Baby dies after paramedics take 40 minutes to arrive

The mother of a dying three-day old baby spent seven minutes on the phone waiting for someone to answer a 999 call – before waiting another 40 minutes for paramedics to arrive, an inquest has heard. Wyllow-Raine Swinburn was pronounced dead five minutes after arriving at Oxford’s John Radcliffe Hospital in the early hours of September 30 last year.

Her family had spent 40 minutes giving her CPR as they waited for an ambulance to arrive at their home shortly after her mother Amelia Pill raised the alarm, Oxford Coroners Court was told. Ms Pill dialled 999 after trying to breastfeed her baby and noticing that her face was stone cold.

Her mother was screaming ‘no one’s coming, no one’s coming’ and cried ‘why aren’t they answering the f***ing phone’ as she waited for someone to answer the distress call, the inquest heard. Karen Sillicorn-Aston, clinical governance lead for the South Central Ambulance Service, told the court the 999 call was made at 4.38am and was connected five minutes later.

It was connected by a BT operator whose job it is to listen in to all calls before they are answered. Sillicorn-Aston said rules state the BT operator should pass the call to another service, which in this case was the East of England Ambulance Service. It took five minutes for the call to be transferred and the family remained on the line for two further minutes before the call was picked up.

The closest ambulance, which was 20 to 25 minutes away, was dispatched but a closer one was later found and sent instead. However, it still took 40 minutes for paramedics to arrive. By the time the ambulance arrived, the baby’s body temperature had fallen to 30.8C despite the room temperature being normal before she collapsed, the hearing was told.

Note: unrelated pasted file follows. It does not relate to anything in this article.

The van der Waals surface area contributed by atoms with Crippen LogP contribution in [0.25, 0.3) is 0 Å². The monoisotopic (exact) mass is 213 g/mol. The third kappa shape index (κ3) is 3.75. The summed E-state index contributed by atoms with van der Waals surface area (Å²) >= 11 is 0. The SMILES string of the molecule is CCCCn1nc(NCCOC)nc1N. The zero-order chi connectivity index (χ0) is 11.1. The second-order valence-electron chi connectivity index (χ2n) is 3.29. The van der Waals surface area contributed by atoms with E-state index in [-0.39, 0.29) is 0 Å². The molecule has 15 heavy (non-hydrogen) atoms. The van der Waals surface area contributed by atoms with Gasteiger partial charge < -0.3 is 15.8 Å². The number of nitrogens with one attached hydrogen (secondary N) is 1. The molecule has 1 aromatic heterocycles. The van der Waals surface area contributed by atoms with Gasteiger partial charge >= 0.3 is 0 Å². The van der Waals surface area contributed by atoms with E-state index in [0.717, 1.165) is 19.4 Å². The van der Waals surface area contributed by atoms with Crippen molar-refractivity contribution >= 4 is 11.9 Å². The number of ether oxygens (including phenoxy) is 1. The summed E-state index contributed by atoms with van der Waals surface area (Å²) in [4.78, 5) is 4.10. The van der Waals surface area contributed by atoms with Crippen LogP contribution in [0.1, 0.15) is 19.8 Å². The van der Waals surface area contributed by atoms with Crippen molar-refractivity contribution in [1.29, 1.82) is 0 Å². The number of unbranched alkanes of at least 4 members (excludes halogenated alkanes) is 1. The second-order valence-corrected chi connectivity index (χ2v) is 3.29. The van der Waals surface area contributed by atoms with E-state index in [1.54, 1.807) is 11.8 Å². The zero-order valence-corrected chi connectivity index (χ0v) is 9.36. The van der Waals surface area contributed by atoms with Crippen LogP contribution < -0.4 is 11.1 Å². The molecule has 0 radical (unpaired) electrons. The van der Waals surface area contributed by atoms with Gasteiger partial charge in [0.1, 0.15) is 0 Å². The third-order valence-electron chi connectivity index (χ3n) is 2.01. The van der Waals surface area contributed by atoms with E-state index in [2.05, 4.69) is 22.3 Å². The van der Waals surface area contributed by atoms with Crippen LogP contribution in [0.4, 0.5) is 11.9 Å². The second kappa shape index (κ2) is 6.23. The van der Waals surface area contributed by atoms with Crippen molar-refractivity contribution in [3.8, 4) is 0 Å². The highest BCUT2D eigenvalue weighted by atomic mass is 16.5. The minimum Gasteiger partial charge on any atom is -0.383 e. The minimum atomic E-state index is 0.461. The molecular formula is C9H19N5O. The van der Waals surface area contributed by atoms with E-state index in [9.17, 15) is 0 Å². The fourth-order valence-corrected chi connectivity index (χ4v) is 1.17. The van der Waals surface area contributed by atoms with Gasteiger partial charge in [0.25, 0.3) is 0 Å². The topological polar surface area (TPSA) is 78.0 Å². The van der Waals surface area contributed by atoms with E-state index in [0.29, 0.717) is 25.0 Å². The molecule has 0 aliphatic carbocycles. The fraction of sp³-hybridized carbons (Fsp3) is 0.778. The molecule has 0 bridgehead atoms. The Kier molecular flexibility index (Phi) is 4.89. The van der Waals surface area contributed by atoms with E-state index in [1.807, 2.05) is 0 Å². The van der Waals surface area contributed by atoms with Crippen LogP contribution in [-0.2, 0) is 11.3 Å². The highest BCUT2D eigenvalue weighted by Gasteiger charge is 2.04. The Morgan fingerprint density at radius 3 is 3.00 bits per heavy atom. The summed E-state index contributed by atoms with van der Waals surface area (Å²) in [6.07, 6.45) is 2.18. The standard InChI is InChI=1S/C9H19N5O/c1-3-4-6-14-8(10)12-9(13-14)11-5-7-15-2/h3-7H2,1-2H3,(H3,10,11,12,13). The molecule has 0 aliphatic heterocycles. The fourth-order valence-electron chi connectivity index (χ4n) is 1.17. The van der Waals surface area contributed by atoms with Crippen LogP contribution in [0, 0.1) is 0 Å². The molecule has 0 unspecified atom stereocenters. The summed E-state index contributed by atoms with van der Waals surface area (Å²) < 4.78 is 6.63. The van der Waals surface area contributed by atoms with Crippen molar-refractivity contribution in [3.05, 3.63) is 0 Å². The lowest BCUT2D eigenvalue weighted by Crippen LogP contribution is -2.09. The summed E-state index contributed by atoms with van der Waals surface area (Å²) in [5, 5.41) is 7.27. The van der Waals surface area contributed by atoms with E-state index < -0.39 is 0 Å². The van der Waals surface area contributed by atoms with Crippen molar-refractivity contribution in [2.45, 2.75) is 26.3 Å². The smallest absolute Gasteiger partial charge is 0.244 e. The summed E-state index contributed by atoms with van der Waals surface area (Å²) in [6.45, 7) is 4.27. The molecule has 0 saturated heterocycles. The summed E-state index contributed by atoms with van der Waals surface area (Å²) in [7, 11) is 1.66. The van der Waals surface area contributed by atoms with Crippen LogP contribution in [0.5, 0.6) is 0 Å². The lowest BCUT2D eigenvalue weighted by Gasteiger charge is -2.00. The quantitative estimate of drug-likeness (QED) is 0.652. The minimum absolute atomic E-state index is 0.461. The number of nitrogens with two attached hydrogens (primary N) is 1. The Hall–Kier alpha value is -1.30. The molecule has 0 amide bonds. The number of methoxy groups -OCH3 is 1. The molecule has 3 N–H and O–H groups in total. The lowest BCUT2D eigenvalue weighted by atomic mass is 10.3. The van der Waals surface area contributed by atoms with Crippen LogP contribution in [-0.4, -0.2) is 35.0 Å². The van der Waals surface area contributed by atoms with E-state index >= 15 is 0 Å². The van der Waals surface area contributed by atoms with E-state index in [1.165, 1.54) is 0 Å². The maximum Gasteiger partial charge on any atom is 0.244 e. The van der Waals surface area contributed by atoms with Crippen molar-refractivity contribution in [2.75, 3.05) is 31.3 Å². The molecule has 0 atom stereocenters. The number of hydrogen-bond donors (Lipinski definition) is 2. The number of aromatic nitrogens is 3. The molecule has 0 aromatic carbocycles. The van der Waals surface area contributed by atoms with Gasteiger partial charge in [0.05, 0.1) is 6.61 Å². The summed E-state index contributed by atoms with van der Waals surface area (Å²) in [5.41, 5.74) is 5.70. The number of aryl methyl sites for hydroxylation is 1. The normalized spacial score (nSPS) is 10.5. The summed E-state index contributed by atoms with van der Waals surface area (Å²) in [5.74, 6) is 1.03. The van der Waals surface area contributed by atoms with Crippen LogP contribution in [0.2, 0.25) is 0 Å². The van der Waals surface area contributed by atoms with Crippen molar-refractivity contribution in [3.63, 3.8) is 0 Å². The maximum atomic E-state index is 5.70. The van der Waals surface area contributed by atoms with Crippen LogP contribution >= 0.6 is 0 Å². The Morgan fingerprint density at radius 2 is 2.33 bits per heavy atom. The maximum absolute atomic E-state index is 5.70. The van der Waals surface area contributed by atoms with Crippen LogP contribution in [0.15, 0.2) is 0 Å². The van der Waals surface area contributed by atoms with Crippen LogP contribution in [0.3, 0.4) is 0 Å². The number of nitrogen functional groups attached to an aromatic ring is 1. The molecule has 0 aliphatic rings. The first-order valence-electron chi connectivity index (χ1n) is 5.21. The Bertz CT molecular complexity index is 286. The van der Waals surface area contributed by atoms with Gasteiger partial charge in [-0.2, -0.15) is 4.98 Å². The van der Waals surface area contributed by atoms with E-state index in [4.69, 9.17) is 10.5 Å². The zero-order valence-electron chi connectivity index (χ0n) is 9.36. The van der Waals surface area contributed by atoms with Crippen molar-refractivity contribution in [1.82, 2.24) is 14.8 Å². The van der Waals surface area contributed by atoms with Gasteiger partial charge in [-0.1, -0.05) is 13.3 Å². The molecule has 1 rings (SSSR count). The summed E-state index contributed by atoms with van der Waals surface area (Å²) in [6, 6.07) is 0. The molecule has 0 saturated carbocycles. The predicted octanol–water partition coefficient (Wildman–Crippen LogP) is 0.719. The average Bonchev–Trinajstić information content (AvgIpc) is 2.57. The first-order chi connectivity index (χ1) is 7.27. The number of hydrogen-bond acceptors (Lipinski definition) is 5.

Pathologist Dr Darren Fowler told the hearing the baby’s cause of death was ‘more likely than not’ to have been natural. However, he said he was not the most qualified person to answer questions about whether she would have survived if an ambulance had arrived sooner. Her provisional cause of death was recorded as sudden unexpected death in infancy, with the cause of the collapse being unexplained.

She had been born weighing 10 pounds and five ounces and via a caesarean section on September 27 2022 and appeared to be healthy. However lawyers for the family raised concerns that she may have had diabetes that had gone unnoticed by doctors as ambulance service records revealed she had ‘very low’ blood glucose levels.

The newborn’s grandmother Anna Fisher told the hearing in evidence read out by the coroner that the baby was crying with a fever when she was taken to bed at the family home in Didcot, Oxfordshire at around midnight that night. Her daughter phoned her just after 4am to say the baby did not appear to be breathing.

Her brother arrived and performed CPR. He said in his statement that her skin colour changed ‘like when you get a bruise’ as he tried to save her. Her grandmother said: ‘We were told within five minutes of arriving at hospital that Wyllow had passed away.’ Coroner Darren Salter adjourned the hearing for further evidence to be submitted. It will resume on a date yet to be fixed, which is likely to be in around six months time.